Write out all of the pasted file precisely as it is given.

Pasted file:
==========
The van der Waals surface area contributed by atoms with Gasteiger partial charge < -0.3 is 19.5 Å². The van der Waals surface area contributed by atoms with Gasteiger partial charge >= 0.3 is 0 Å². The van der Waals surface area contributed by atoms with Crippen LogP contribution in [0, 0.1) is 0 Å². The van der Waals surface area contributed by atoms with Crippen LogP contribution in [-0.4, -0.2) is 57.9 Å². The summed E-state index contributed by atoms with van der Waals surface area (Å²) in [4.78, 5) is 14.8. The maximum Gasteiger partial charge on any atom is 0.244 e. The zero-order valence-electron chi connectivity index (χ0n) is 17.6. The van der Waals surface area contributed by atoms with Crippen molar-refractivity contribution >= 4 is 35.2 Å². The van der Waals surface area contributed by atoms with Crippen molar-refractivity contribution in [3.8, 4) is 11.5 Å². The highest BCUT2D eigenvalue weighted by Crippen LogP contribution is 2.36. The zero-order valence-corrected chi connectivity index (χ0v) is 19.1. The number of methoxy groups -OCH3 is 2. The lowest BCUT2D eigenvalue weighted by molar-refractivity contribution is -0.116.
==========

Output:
The van der Waals surface area contributed by atoms with Gasteiger partial charge < -0.3 is 19.5 Å². The van der Waals surface area contributed by atoms with Gasteiger partial charge >= 0.3 is 0 Å². The van der Waals surface area contributed by atoms with Crippen LogP contribution in [0, 0.1) is 0 Å². The van der Waals surface area contributed by atoms with Crippen LogP contribution in [-0.4, -0.2) is 57.9 Å². The summed E-state index contributed by atoms with van der Waals surface area (Å²) in [4.78, 5) is 14.8. The maximum Gasteiger partial charge on any atom is 0.244 e. The zero-order valence-electron chi connectivity index (χ0n) is 17.6. The van der Waals surface area contributed by atoms with Crippen molar-refractivity contribution >= 4 is 35.2 Å². The van der Waals surface area contributed by atoms with Crippen molar-refractivity contribution in [3.8, 4) is 11.5 Å². The highest BCUT2D eigenvalue weighted by Crippen LogP contribution is 2.36. The zero-order valence-corrected chi connectivity index (χ0v) is 19.1. The number of methoxy groups -OCH3 is 2. The lowest BCUT2D eigenvalue weighted by molar-refractivity contribution is -0.116.